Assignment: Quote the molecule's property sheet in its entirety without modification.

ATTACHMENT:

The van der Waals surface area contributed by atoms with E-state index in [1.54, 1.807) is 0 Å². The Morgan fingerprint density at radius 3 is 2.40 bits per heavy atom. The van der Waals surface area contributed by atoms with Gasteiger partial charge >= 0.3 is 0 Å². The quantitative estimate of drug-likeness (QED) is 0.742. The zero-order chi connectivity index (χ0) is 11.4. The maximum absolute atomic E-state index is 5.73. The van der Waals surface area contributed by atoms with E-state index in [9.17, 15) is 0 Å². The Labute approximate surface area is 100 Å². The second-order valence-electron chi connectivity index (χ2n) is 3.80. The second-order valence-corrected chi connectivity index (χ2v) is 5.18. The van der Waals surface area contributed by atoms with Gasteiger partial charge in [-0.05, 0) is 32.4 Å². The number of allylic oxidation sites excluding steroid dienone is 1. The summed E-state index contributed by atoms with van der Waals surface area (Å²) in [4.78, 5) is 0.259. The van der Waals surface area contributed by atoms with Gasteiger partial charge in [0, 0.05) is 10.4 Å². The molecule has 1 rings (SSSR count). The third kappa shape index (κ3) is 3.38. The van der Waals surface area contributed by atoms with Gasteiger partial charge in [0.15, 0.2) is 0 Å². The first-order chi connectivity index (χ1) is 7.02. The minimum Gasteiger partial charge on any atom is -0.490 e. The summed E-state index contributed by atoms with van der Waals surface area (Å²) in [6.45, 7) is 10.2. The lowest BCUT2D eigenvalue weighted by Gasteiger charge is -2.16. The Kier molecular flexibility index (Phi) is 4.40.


The van der Waals surface area contributed by atoms with E-state index in [1.54, 1.807) is 0 Å². The Morgan fingerprint density at radius 3 is 2.40 bits per heavy atom. The van der Waals surface area contributed by atoms with Gasteiger partial charge >= 0.3 is 0 Å². The quantitative estimate of drug-likeness (QED) is 0.742. The zero-order chi connectivity index (χ0) is 11.4. The maximum absolute atomic E-state index is 5.73. The van der Waals surface area contributed by atoms with E-state index in [9.17, 15) is 0 Å². The Labute approximate surface area is 100 Å². The second-order valence-electron chi connectivity index (χ2n) is 3.80. The second-order valence-corrected chi connectivity index (χ2v) is 5.18. The van der Waals surface area contributed by atoms with Gasteiger partial charge in [-0.05, 0) is 32.4 Å². The number of allylic oxidation sites excluding steroid dienone is 1. The summed E-state index contributed by atoms with van der Waals surface area (Å²) in [4.78, 5) is 0.259. The van der Waals surface area contributed by atoms with Gasteiger partial charge in [0, 0.05) is 10.4 Å². The molecule has 1 rings (SSSR count). The third kappa shape index (κ3) is 3.38. The van der Waals surface area contributed by atoms with Gasteiger partial charge in [0.15, 0.2) is 0 Å². The first-order chi connectivity index (χ1) is 7.02. The minimum Gasteiger partial charge on any atom is -0.490 e. The summed E-state index contributed by atoms with van der Waals surface area (Å²) in [6.45, 7) is 10.2. The lowest BCUT2D eigenvalue weighted by Gasteiger charge is -2.16. The Kier molecular flexibility index (Phi) is 4.40.